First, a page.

Macular Degeneration

Macular Degeneration

Macular Degeneration (MD) – The leading cause of blindness in the retired population

 

What Treatments are Available?

Dry MD – There are currently no treatments to reverse the effects of dry MD; however, you can discuss supplements, diet and your lifestyle with your healthcare professional. It is important to be aware the dry type may turn into the wet type so it is so important to have an Amsler grid, check it regularly, and report any changes to your optometrist/ophthalmologist immediately.

Treatments for dry MD are being developed and it is hoped that treatment and better prevention strategies will be available within a few years.

Wet MD – The treatment options available for people with wet MD do not cure MD, they aim to keep as much vision for as long possible. It is very important that you have an understanding about the stage and type of your MD, as treatment options are dependant on this. With the guidance of your eye care professional, treatment options may be explored.

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Diet

A large study in the USA, the AREDS study, showed that people with at least moderate MD could reduce their risk of MD becoming worse by supplementing their diet with zinc and antioxidants.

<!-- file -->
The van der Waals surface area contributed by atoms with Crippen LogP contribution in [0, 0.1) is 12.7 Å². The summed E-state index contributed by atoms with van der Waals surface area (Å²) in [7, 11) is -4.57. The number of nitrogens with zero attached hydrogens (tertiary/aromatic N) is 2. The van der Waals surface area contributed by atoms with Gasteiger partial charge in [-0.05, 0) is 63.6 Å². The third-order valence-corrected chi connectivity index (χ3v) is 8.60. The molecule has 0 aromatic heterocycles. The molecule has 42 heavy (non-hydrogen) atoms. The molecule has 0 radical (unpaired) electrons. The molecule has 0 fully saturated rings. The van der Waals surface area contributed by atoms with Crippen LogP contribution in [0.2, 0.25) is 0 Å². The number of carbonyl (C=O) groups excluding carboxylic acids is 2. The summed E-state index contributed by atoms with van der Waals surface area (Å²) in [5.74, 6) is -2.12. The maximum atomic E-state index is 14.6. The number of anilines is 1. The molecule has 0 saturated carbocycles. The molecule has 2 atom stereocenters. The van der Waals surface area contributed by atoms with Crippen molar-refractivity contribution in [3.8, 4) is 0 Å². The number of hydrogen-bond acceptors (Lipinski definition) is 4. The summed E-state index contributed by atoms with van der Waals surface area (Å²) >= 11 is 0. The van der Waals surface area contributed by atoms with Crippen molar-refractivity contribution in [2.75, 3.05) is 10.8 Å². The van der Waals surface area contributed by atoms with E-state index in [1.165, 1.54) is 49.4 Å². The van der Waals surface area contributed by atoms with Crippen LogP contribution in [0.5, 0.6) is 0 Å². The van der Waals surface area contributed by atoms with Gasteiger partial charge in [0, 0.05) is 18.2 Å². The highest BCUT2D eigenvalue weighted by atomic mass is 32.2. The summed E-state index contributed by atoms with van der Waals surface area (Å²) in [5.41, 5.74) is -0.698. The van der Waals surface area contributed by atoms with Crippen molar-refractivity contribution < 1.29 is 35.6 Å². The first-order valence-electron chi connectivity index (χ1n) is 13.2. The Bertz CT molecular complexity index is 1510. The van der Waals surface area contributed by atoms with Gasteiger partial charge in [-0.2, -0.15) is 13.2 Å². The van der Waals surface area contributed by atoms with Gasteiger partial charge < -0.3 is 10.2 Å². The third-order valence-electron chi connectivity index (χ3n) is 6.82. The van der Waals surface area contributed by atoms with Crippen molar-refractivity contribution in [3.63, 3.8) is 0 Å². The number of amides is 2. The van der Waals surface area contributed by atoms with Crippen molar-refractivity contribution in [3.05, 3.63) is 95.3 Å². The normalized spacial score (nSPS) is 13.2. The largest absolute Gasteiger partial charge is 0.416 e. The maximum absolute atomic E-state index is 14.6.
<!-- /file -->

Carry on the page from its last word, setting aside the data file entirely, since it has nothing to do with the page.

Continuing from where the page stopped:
If you already have definite signs of MD, then based on the AREDS research, the supplements used in the AREDS study could significantly reduce the risk of late stage MD developing, and delay vision loss.

There is also mounting evidence that lutein and zeaxanthin (naturally occurring in foods) could also be helpful. You can obtain these from natural dietary sources like spinach, or by taking a commercially available supplement.

Please consult with your doctor regarding supplements or when making significant changes to your diet.

Anti-VEGF drugs

In WET MD, new blood vessels form underneath the retina. The development of these vessels is stimulated by VEGF (vascular endothelial growth factor). Anti-VEGF drugs, such as Avastin (bevacizumab) and Lucentis (ranibizumab), are thought to work by inhibiting VEGF, switching off the signals for the formation of new (leaky) blood vessels. In this way, these drugs halt the progression of WET MD and in some cases cause the regression of abnormal blood vessels that have already formed. Up to 40% of patients experience an improvement in vision after treatment with these drugs, rather than just prevention of further deterioration.

For a more thorough explanation of MD, see the Macular Degeneration Foundation website: www.mdfoundation.com.au

Phone: 07 3491 6786
North Lakes, Queensland 4509, AUSTRALIA.
Suite 4, 12 North Lakes Drive,